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Scenes and Stories of the North of Scotland
Chapter II. - The Black Rock, Ross-shire

On the eastern side of the County of Ross, and skirting the shores of the Cromarty Firth, lie the parishes of Kiltearn and Alness, both richly pastoral on their lower levels, both wildly mountainous in the inland regions above and behind. The length of their united coast line is not more than nine or ten miles, but their western boundaries, widening as they recede from the Firth, are lost far out of sight in the central solitudes of the county. The dividing line between these neighbour parishes is the river Aultgraat, which in Gaelic means the ugly or fearsome burn. That picturesque stream takes its rise in the dark waters of Loch Glass, which itself lies almost hidden beneath the northern shadows of the massive Ben Wyvis. Its early course, between the lower moorland slopes of that monarch mountain and the precipitous rocky sides of Ben Diollaide,—the Saddle mountain,—is tame and peaceful—here a rippling, gurgling current over a stony beach—there a drowsy crawl through a long, dark pool, edged by banks of heather and bog myrtle. By and by, a few miles from the loch, its career becomes more stirring and eventful. Approaching the outer edge of a wooded knoll, it suddenly stumbles in among rugged cliffs and giant boulders, which force the angry and reluctant torrent to bend aside abruptly to the left. Then, after a series of wild cascades, the last wildest and grandest of all, it siuks, panting and fuming, into the bottom of a deep ravine, one side clothed with lofty larch trees, the other with rugged, stony banks of heather. These are the picturesque, but little known, Falls of the Aultgraat, of which, in due course, we must speak in more detail. For several miles more, ever growing in volume, the river runs on, by the yellow cliffs and scars, through the meadows and fields, of the open Glen Glass. Then comes the singular and most impressive feature of its scenery—the great crisis in their history through which all its waters must pass—the chasm of the Black Rock. Let me here turn aside for a sentence or two to say that the name Black Rock is a most unsuitable one. Those who have never seen it will at once picture to themselves one solitary mass of rock, with some peculiar interest attached to it, instead of a long, deep, narrow ravine, as is the reality. Gorge, chasm, ravine,—any one of these is more truly descriptive of the awe-inspiring phenomenon, though none expresses at all adequately its quite unique features.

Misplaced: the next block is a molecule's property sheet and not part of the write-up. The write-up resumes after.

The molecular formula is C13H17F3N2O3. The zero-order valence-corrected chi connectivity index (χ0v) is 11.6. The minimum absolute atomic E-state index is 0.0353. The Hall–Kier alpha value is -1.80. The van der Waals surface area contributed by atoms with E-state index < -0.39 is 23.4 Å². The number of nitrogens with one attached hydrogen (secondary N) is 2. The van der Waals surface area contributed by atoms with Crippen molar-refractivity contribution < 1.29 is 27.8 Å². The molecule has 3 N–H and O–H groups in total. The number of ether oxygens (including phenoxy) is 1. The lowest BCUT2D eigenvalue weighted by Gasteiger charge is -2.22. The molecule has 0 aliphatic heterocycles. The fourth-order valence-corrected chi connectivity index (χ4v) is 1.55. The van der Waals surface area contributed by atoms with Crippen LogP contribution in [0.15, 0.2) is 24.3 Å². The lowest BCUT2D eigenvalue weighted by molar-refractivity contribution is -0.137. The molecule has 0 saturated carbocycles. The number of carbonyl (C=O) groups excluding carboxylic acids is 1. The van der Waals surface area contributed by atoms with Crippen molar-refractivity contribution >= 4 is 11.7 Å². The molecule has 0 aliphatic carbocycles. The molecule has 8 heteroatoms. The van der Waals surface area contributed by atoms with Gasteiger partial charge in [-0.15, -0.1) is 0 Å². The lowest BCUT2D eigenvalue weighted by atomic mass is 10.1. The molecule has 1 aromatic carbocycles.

Glen Glass does not, like most others of the name, open outward to the sea, Three miles at least from the Cromarty Firth, the wide-spreading sides of the glen curve rapidly inward until the steep banks on either side press nearer and still nearer to the channel of the river. At length the unsuspecting waters come face to face with two lofty rocky portals, between which they must plunge whether they will or no; and then—farewell for a mile and a half to sunshine and calm and liberty ! The grim gateway, which never tells its secret to the waters as they come dancing along, closes in upon them at once, and forms the entrance to a chasm long and deep, between whose narrow and sunless walls the stream must fight its troubled way to the open sky and the song of birds and the bright flowers, which, as yet, are far away. At the further end, the lofty iron gates, much like those facing the glen above, unfold themselves amid a mass of foliage, and bid good speed to the waters as they start again on their race to the sea. The chasm from end to end lies in a deep depression, having a steep pine-covered wood on the one hand, and the sloping fields of a fine farm on the other. Both edges of the gorge, which here and there almost kiss each other at the surface, are clothed with trees and shrubs, and decked with brown heather and wild flowers; and no stranger would suspect even its presence until he stood upon the very brink, but for the hoarse, sullen roar of the imprisoned waters, deep down almost under his feet. The depth of the chasm varies at different points, but cannot be less, during greater part of its course, than one hundred and ten to one hundred and thirty feet, while the sides in many places are no more than seventeen feet apart. The simplest means of sounding the ravine is by the clear drop of a stone from the edge above to the water below; but there are very few places indeed, where a straight and unbroken fall can be secured.